Nonmelanoma skin cancer in children, young adults associated with risk factors
Almost half of children and young adults with nonmelanoma skin cancer were exposed to risk factors, according to recently published study results.
Researchers in Boston conducted a retrospective chart review of 28 children and young adults (aged 22 years or younger) with 182 nonmelanoma skin cancers (NMSCs) between 1993 and 2014. Seven patients were diagnosed with squamous cell carcinoma (SCC), 19 had basal cell carcinoma (BCC), and two patients were diagnosed with SCC and BCC.
Fifty percent of patients had predisposing conditions, while 46% had iatrogenic risk factors, including prolonged immunosuppression, radiation therapy, chemotherapy, voriconazole use or a combination of the factors. Subsequent cancerous or precancerous skin lesions developed in 62% of the patients with iatrogenic risk factors. Chemotherapy and voriconazole exposures were not the sole risk factors, the researchers wrote.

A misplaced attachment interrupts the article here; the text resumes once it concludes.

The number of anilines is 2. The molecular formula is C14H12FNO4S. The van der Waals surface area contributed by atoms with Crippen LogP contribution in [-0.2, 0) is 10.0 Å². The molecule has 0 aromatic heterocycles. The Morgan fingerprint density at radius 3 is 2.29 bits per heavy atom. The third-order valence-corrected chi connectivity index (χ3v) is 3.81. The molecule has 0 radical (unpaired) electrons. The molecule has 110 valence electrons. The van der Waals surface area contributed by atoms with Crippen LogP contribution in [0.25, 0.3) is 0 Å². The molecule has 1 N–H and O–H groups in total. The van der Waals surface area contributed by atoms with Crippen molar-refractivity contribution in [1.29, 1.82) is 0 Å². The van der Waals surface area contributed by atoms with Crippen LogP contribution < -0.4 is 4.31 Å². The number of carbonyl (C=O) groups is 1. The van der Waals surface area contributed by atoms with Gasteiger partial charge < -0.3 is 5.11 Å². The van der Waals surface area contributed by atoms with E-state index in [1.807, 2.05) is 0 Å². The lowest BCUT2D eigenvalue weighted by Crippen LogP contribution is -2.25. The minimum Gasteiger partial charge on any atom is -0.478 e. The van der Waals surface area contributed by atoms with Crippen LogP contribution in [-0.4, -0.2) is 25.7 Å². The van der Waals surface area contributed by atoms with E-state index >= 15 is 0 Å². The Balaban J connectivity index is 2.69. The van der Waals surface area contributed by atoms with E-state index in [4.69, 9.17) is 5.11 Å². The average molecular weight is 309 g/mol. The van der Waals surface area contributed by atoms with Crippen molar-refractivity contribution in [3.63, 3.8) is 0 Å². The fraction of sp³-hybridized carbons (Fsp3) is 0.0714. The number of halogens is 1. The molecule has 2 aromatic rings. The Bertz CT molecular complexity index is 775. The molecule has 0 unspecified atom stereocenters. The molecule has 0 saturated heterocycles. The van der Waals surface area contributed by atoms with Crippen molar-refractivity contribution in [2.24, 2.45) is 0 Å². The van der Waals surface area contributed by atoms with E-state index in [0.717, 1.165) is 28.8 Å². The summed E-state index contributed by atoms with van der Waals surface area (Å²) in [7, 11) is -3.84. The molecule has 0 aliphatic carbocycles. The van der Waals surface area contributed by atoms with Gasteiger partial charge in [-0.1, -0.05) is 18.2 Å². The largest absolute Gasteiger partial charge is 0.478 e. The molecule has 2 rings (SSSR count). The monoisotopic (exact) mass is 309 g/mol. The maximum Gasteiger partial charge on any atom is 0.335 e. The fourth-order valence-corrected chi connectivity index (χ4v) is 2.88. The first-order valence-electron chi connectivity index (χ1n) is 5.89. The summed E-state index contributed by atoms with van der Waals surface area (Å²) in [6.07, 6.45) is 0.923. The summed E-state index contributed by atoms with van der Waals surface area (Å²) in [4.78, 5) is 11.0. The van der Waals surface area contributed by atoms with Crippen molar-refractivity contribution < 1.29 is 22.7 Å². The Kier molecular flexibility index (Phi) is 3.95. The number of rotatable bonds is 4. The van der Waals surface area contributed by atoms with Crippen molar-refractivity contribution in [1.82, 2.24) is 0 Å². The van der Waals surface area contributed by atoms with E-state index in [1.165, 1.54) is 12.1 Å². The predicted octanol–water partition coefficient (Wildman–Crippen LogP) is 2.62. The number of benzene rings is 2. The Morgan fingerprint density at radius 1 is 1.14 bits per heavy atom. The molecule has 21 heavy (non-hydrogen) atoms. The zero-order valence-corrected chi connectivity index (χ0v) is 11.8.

There was a mean time of 948 days from lesion to diagnosis of NMSC (667 days for SCC, 1,176 days for BCC). Thirty-six percent of patients initially received a misdiagnosis, including viral wart, graft-versus-host disease, psoriasis, acrochordon, nevus and atypical nevus. Surgical excision was performed on the majority of patients.
“We identified 28 patients with a total of 182 cases of NMSC over a 21-year period, suggesting that NMSC is a rare yet recurrent problem in affected children and young adults,” the researchers wrote.
“Physicians should be aware of risk factors that predispose a child or young adult to skin cancer so that appropriate counseling and monitoring along with early recognition and treatment can be provided,” the researchers concluded. – by Bruce Thiel
Disclosure: The researchers report no relevant financial disclosures.